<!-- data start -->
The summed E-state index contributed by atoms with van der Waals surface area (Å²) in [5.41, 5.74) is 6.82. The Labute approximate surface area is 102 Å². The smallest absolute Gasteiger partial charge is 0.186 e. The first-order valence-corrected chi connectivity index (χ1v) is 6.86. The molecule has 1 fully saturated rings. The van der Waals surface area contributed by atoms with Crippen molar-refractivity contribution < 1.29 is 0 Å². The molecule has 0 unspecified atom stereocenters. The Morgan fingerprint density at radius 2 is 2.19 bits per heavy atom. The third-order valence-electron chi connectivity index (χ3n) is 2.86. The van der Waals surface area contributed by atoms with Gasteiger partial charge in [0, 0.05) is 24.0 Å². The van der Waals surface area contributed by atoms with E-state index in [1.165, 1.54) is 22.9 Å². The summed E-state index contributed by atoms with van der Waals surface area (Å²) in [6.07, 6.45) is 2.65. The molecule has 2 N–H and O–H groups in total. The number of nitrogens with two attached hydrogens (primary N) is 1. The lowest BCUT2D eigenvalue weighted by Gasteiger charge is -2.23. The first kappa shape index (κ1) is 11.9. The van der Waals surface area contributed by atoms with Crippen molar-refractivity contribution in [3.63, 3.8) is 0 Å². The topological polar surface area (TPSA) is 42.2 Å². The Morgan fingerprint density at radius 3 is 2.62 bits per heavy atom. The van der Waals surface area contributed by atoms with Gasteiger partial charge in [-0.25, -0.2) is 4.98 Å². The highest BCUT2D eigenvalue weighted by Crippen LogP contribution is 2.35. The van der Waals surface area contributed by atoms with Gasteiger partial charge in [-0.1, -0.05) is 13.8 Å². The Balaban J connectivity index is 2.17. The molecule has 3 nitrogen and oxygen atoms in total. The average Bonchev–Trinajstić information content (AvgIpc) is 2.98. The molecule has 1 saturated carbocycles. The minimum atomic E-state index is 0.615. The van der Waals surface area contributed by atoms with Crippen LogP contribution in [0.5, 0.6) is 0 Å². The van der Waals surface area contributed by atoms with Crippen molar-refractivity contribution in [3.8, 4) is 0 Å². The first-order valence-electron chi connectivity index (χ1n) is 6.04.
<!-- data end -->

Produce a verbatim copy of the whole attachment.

The summed E-state index contributed by atoms with van der Waals surface area (Å²) in [5.41, 5.74) is 6.82. The Labute approximate surface area is 102 Å². The smallest absolute Gasteiger partial charge is 0.186 e. The first-order valence-corrected chi connectivity index (χ1v) is 6.86. The molecule has 1 fully saturated rings. The van der Waals surface area contributed by atoms with Crippen molar-refractivity contribution < 1.29 is 0 Å². The molecule has 0 unspecified atom stereocenters. The Morgan fingerprint density at radius 2 is 2.19 bits per heavy atom. The third-order valence-electron chi connectivity index (χ3n) is 2.86. The van der Waals surface area contributed by atoms with Gasteiger partial charge in [0, 0.05) is 24.0 Å². The van der Waals surface area contributed by atoms with E-state index in [1.165, 1.54) is 22.9 Å². The summed E-state index contributed by atoms with van der Waals surface area (Å²) in [6.07, 6.45) is 2.65. The molecule has 2 N–H and O–H groups in total. The number of nitrogens with two attached hydrogens (primary N) is 1. The lowest BCUT2D eigenvalue weighted by Gasteiger charge is -2.23. The first kappa shape index (κ1) is 11.9. The van der Waals surface area contributed by atoms with Crippen molar-refractivity contribution in [3.63, 3.8) is 0 Å². The topological polar surface area (TPSA) is 42.2 Å². The Morgan fingerprint density at radius 3 is 2.62 bits per heavy atom. The van der Waals surface area contributed by atoms with Gasteiger partial charge in [-0.25, -0.2) is 4.98 Å². The highest BCUT2D eigenvalue weighted by Crippen LogP contribution is 2.35. The van der Waals surface area contributed by atoms with Gasteiger partial charge in [-0.1, -0.05) is 13.8 Å². The Balaban J connectivity index is 2.17. The molecule has 3 nitrogen and oxygen atoms in total. The average Bonchev–Trinajstić information content (AvgIpc) is 2.98. The molecule has 1 saturated carbocycles. The minimum atomic E-state index is 0.615. The van der Waals surface area contributed by atoms with Crippen LogP contribution in [0.5, 0.6) is 0 Å². The van der Waals surface area contributed by atoms with Crippen molar-refractivity contribution in [3.8, 4) is 0 Å². The first-order valence-electron chi connectivity index (χ1n) is 6.04.